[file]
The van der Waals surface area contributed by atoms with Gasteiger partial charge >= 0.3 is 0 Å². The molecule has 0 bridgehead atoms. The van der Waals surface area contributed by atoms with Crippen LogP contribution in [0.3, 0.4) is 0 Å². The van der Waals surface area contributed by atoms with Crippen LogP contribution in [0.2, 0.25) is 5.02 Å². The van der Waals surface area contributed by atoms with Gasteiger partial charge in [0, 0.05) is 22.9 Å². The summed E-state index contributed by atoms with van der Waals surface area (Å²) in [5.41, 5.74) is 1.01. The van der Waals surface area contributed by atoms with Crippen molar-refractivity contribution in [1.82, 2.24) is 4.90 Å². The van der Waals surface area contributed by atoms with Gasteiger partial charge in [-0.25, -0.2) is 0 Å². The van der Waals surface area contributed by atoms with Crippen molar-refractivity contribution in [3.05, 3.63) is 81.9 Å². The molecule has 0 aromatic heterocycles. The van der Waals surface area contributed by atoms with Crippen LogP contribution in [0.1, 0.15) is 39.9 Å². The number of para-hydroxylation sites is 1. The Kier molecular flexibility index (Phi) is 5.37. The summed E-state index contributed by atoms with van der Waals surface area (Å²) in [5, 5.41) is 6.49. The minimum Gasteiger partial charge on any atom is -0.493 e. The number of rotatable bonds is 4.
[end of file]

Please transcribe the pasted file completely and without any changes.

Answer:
The van der Waals surface area contributed by atoms with Gasteiger partial charge >= 0.3 is 0 Å². The molecule has 0 bridgehead atoms. The van der Waals surface area contributed by atoms with Crippen LogP contribution in [0.3, 0.4) is 0 Å². The van der Waals surface area contributed by atoms with Crippen LogP contribution in [0.2, 0.25) is 5.02 Å². The van der Waals surface area contributed by atoms with Gasteiger partial charge in [0, 0.05) is 22.9 Å². The summed E-state index contributed by atoms with van der Waals surface area (Å²) in [5.41, 5.74) is 1.01. The van der Waals surface area contributed by atoms with Crippen molar-refractivity contribution in [1.82, 2.24) is 4.90 Å². The van der Waals surface area contributed by atoms with Gasteiger partial charge in [-0.25, -0.2) is 0 Å². The van der Waals surface area contributed by atoms with Crippen molar-refractivity contribution in [3.05, 3.63) is 81.9 Å². The molecule has 0 aromatic heterocycles. The van der Waals surface area contributed by atoms with Crippen LogP contribution in [0.1, 0.15) is 39.9 Å². The number of para-hydroxylation sites is 1. The Kier molecular flexibility index (Phi) is 5.37. The summed E-state index contributed by atoms with van der Waals surface area (Å²) in [5, 5.41) is 6.49. The minimum Gasteiger partial charge on any atom is -0.493 e. The number of rotatable bonds is 4.